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Phacochoerus aethiopicus

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Taxonomy [top]

Kingdom Phylum Class Order Family
ANIMALIA CHORDATA MAMMALIA CETARTIODACTYLA SUIDAE

Scientific Name: Phacochoerus aethiopicus
Species Authority: (Pallas, 1766)
Common Name(s):
English Desert Warthog, Somali Warthog, Cape Warthog
French Phacochère du Dèsert
Taxonomic Notes: There are two described subspecies, one (the nominate form) extinct since about 1871. P. a. delamerei survives in the northern part of the range in the Horn of Africa.

Assessment Information [top]

Red List Category & Criteria: Least Concern ver 3.1
Year Published: 2011
Date Assessed: 2011-06-11
Assessor(s): d'Huart, J.P., Butynski, T.M. & De Jong, Y.
Reviewer(s): Leus, K. & Hoffmann, M.
Justification:
Listed as Least Concern as the species is relatively widespread, abundant, and there are no major threats believed to be resulting in a significant population decline. In addition, it is suspected that this species may be more widespread than presently known.

Geographic Range [top]

Range Description: Presently known only from south-eastern Ethiopia, western Somalia, and in central and eastern Kenya (d'Huart and Grubb 2001). More recently, the range has been found to extend southwards to Tsavo West National Park, west of Athi River and south of the Galana River (Culverwell et al. 2008, de Jong et al. 2009), and northwards, towards Melka Mari National Park (Obanda et al. in press). Formerly occurred in South Africa, in the south-eastern parts of the former Cape Province and apparently adjacent parts of KwaZulu-Natal, but long since extinct there (d'Huart and Grubb 2001, Grubb and d'Huart 2010). Most records are from near sea level to ca 1,400 m asl (Central Kenya).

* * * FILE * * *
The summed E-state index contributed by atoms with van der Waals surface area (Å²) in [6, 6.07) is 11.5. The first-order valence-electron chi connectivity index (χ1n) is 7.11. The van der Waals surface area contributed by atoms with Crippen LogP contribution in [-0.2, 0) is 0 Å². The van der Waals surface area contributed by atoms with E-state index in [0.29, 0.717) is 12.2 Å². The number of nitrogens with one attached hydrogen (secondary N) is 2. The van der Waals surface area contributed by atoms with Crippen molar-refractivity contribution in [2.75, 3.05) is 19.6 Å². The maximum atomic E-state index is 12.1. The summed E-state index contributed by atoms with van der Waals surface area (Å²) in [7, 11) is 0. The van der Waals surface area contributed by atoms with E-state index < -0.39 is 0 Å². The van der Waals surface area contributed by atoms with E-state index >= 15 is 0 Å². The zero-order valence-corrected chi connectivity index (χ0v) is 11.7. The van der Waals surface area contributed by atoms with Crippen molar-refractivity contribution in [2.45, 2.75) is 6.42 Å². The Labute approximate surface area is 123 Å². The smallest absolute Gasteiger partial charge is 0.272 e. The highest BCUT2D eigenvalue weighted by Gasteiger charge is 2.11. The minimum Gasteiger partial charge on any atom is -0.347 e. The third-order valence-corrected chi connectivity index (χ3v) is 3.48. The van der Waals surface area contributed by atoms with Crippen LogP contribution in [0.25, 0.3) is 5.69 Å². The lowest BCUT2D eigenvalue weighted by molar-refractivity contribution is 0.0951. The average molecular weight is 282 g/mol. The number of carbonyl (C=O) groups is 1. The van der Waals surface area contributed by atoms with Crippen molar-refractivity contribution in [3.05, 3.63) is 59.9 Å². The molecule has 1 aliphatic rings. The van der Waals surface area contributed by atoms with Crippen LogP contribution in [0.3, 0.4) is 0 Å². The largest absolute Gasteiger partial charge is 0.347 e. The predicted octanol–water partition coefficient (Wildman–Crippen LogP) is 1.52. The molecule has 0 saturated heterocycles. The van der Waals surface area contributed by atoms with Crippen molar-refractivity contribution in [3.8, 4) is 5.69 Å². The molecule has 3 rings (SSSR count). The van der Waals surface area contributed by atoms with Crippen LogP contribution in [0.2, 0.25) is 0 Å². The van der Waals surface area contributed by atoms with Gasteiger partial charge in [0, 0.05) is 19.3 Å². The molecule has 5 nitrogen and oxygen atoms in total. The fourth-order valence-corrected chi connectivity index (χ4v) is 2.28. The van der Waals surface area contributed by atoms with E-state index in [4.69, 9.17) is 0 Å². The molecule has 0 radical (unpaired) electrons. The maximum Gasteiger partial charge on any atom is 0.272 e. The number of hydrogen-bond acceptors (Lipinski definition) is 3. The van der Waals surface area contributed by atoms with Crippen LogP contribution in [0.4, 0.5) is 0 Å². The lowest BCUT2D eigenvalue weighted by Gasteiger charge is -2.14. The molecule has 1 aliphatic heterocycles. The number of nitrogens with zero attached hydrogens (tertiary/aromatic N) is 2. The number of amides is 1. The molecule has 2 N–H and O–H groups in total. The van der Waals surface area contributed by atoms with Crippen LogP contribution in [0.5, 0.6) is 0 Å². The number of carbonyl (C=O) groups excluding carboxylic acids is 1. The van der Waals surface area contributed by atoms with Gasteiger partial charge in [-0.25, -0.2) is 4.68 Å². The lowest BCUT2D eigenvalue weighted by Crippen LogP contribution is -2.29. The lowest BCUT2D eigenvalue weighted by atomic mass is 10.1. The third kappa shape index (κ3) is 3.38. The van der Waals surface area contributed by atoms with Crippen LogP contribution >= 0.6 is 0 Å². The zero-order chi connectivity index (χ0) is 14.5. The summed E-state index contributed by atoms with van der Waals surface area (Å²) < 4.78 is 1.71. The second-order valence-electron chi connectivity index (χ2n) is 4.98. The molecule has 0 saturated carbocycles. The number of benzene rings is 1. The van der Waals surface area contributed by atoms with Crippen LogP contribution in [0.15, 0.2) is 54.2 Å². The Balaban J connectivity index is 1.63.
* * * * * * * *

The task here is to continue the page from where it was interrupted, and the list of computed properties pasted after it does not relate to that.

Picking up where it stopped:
Countries:
Native:
Ethiopia; Kenya; Somalia
Regionally extinct:
South Africa
Range Map: Click here to open the map viewer and explore range.

Population [top]

Population: The Desert Warthog is generally reported as being locally abundant (Grubb and d'Huart 2010), mostly near small and remote villages or lodges where there is water (T. Butynski, Y. de Jong, J. Culverwell, and J. King pers. comm.). In Ethiopia, they are common in the whole Ogaden region and can be observed both in family sounders in bushy areas and in larger aggregations of up to 30 individuals around permanent wells and close to towns (Wilhelmi et al. 2004). Nevertheless, there are large areas within the geographic range from which the species is absent.
Population Trend: Stable

Habitat and Ecology [top]

Habitat and Ecology: The Desert Warthog inhabits open arid regions, in vegetation types ranging from xerophylous bush and open woodland to subdesert steppe. They prefer plains on predominantly sandy soils, and avoid hilly terrain. Desert Warthogs are dependent on occurrence of water and shade (Grubb and d'Huart 2010; T. Butynski, Y. de Jong and J. Culverwell pers. comm.).
Systems: Terrestrial

Use and Trade [top]

Use and Trade: This species is hunted most for food.

Threats [top]

Major Threat(s): There are no major threats to the species. However, they may be subject to localized incidences of hunting for bushmeat trade (e.g. Wilhelmi et al. 2004). Habitat degradation due to over-grazing by domestic livestock and competition for water with humans and domestic livestock may be affecting populations of Desert Warthog in some regions, but this needs investigation (T. Butynski and Y. de Jong pers. comm.)

Conservation Actions [top]

Conservation Actions: The Desert Warthog occurs in a number of protected areas, including Tsavo West and Tsavo East National Parks (Kenya), Samburu, Buffalo Springs, Shaba, and Dodori National Reserves (Kenya), and likely in the Babile and Yabelo Wildlife Sanctuaries and associated Controlled Hunting Areas in Ethiopia and Meru and Kora National Parks in Kenya (d'Huart and Grubb 2001; Grubb and d'Huart 2010; T. Butynski and Y. de Jong pers. comm.).

This is a largely unstudied species for which further field surveys are needed to better determine geographic limits, area of occupancy, abundance and the impacts of various human/livestock-raising activities on distribution and abundance. Information on habitat preference and habitat limits are also needed, as is a good study of the basic ecology and behaviour of this species.

Citation: d'Huart, J.P., Butynski, T.M. & De Jong, Y. 2011. Phacochoerus aethiopicus. The IUCN Red List of Threatened Species. Version 2014.2. <www.iucnredlist.org>. Downloaded on 02 October 2014.
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